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I want to design a linkedlist to another linkedlist, so far I have this method in MyLinkedList class:

public void addList(int index, E e){
        if(index == 0){
            addFirst(e);
        } else if (index >= size){
            addLast(e);
        }
        else{
            Node<E> current = head;
            for(int i = 1; i < index; i++){
                current = current.next;
            }
            Node<E> temp = current.next;
            current.next = new Node<E>(e);
            (current.next).next = temp;
            size++;
        }
    }

I'm stuck on the method itself, my main program has two LinkedLists that looks like this:

MyLinkedList<String> strings1 = new MyLinkedList<String>();
        strings1.add("java");
        strings1.add("language");
        strings1.add("cooler");
        strings1.add("noob");
        System.out.println(list1);

        MyLinkedList<String> strings2 = new MyLinkedList<String>();
        strings2.add("artistic");
        strings2.add("cereal");
        strings2.add("bowl");
        System.out.println(list2);

Then I wanna add the linkedlist of string2 into linkedlist of string1. How would I do that? I have thought of using

strings1.addList(2, strings2); 

but it didn't work, it won't let me add strings2 to strings1 I'm thinking the output would look like this if I have it done: java, language, artistic, cereal, bowl, cooler, noob or something similar, please help!

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1  
Do you want to add the contents of one list to the other? Or do you want to add the actual list itself to a new linked list? –  Code-Apprentice Nov 16 '12 at 16:19
    
Also, what happens when you say "it didn't work"? How do you know that "it won't let you add strings2 to string1"? What happens when you try? –  Code-Apprentice Nov 16 '12 at 16:20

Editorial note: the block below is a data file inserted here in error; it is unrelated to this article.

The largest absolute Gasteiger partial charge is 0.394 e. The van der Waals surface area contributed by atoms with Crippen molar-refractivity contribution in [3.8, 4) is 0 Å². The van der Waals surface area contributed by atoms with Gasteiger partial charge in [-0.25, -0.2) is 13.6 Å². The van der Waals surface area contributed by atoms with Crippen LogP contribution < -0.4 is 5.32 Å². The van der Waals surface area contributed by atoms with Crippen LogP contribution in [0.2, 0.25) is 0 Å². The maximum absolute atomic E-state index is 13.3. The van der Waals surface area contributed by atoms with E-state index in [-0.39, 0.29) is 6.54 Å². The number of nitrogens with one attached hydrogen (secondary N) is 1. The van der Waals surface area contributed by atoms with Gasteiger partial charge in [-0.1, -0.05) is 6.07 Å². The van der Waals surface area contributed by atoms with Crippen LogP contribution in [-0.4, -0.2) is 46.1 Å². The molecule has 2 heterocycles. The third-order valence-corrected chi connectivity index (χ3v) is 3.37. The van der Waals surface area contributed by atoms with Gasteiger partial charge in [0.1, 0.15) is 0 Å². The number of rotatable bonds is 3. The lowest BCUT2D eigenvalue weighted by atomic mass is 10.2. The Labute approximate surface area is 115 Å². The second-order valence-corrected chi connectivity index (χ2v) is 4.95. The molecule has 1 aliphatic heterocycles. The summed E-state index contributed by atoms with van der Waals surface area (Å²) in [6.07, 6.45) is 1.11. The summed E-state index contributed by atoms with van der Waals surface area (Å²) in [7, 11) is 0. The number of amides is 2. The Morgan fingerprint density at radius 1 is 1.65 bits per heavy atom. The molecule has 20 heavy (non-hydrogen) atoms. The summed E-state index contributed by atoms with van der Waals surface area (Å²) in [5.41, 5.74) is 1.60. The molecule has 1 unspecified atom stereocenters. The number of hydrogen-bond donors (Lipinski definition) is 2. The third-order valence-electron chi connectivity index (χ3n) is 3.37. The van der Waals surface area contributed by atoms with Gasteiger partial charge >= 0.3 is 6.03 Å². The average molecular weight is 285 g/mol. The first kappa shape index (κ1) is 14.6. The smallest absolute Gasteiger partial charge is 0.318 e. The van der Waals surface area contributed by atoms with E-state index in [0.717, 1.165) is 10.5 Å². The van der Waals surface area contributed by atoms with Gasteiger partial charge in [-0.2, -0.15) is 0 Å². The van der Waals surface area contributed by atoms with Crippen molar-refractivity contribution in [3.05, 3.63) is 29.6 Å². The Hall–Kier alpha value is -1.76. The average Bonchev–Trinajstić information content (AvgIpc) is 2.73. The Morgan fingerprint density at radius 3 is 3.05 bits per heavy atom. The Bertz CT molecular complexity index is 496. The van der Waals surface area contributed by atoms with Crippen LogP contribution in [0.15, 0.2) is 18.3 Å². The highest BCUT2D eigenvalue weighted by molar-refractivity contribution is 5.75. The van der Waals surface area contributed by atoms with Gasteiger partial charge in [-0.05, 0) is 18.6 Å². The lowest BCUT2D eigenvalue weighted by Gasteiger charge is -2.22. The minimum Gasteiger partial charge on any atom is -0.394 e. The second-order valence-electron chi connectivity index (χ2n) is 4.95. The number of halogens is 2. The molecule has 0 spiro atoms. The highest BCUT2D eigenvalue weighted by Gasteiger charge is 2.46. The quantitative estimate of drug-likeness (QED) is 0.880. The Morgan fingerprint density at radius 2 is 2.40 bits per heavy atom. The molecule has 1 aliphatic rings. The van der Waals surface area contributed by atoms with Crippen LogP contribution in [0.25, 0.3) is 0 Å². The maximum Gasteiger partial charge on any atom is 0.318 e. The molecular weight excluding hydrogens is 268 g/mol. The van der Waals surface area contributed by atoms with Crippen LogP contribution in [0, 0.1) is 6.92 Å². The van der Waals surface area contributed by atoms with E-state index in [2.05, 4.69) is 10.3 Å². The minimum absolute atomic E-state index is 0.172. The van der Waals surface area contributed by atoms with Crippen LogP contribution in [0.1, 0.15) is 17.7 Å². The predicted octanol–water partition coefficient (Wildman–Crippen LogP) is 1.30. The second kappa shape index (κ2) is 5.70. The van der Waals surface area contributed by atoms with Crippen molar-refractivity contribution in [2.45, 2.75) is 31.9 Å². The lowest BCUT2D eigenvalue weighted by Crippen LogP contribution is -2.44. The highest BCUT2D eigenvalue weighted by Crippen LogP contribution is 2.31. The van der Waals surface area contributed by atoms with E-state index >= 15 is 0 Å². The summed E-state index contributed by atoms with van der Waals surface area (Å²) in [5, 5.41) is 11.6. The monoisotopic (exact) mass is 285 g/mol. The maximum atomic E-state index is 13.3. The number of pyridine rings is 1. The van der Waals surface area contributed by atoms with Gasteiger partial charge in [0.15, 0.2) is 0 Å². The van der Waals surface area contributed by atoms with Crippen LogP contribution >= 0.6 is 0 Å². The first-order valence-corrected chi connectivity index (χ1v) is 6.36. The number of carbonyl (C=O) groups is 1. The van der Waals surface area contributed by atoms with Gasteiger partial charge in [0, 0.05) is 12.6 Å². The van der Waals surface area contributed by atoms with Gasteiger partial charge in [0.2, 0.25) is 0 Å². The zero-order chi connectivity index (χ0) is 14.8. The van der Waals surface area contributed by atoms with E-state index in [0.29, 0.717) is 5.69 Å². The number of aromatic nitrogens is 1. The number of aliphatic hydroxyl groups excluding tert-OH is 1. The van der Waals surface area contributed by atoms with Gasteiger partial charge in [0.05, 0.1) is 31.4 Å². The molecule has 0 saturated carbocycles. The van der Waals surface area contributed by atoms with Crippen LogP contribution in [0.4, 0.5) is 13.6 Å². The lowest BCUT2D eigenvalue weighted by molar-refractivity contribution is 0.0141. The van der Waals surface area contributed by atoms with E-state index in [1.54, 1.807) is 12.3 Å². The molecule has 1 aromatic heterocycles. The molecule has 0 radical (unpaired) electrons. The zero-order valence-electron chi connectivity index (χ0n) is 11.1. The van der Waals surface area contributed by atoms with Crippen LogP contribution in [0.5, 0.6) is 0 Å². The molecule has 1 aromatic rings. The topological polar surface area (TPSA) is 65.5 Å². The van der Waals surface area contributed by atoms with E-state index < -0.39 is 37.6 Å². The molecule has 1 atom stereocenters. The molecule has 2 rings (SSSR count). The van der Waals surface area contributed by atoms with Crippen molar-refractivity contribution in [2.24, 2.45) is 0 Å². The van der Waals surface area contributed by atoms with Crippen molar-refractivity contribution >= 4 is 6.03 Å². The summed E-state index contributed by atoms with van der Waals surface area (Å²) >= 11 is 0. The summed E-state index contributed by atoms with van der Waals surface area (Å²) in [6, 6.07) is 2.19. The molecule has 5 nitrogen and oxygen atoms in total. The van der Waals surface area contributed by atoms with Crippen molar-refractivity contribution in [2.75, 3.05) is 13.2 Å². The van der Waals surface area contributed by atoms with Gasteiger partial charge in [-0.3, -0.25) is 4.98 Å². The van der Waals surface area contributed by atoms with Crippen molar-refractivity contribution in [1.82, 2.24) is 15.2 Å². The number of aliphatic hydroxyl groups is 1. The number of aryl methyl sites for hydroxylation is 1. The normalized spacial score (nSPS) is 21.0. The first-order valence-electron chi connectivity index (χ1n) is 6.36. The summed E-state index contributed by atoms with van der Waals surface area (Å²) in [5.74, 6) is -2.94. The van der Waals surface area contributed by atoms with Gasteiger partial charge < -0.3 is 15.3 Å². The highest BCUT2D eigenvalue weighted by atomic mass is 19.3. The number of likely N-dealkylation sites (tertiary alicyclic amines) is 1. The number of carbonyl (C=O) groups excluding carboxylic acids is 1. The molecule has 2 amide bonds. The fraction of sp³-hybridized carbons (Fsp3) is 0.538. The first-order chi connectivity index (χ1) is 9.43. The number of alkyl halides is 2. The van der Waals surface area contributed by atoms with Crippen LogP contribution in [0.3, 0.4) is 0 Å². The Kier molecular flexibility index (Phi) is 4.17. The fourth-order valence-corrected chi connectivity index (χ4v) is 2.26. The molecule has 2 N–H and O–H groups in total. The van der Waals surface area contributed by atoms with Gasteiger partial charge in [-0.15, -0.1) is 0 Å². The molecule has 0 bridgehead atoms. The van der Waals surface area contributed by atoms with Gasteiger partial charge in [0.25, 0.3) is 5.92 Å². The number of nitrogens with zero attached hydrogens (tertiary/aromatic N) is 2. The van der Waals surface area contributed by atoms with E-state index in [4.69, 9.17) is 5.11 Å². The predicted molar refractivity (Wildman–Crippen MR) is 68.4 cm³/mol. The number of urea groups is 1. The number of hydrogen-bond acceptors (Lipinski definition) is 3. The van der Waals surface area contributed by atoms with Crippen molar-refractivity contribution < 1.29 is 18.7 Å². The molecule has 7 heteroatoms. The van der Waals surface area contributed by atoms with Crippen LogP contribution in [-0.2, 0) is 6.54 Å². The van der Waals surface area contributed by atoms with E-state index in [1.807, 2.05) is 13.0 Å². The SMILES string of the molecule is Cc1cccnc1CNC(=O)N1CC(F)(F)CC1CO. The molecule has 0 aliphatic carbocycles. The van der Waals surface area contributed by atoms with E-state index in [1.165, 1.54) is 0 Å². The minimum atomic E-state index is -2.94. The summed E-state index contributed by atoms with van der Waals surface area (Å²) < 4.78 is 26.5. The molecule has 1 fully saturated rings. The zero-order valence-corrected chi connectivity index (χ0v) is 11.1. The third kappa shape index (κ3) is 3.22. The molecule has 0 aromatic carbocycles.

Why do you need to create another class ? You could use the original class itself. If you need custom indexes, use arrays. –  Sri Harsha Chilakapati Nov 16 '12 at 16:27
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3 Answers 3

Use the method addAll(int index, Collection c) to add the two lists together.

strings1.addAll(startIndex, strings2);

You also have to implement the List interface to your class MyLinkedList.. It also isn't really clear what your MyLinkedList class looks like?

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The question is about implementing a method in a custom linked list class. –  Code-Apprentice Nov 16 '12 at 16:22
    
Well, you can't add two things to the same index so i'm not sure what you are trying to achieve? –  Captain Obvious Nov 16 '12 at 16:25
    
Isn't List#addAll(int, java.util.Collection) what you want to achieve? I don't see why you would rewrite it if you can implement the List interface –  Captain Obvious Nov 16 '12 at 16:30
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You have a method in your class which accepts a single node, simply call this as many times as you need for the second list:

e.g.

void addAll(int index, MyList<> second_list)
{
  for(Object o : second_list)
  {
    addList(index, o);
    ++index;
  }
}

The above range based for loop may not work unless your class has implemented the proper interfaces, I'm being lazy - use the normal iteration that your class supports...

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+1 For answering the actual (unclear -- IMO) question. –  Code-Apprentice Nov 16 '12 at 16:25
    
+1 Oops... sorry, gave you + 1, your solution is actually correct. my bad. –  Renato Nov 16 '12 at 16:31
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Easiest possible way....

public void insertList(int index, List<String> list) {
    Collections.reverse(list);
    for (String str : list) {
        add(index, str);
    }
}
share|improve this answer
    
Of course, this code snippet should go into a sub-class of LinkedList. –  Renato Nov 16 '12 at 16:28
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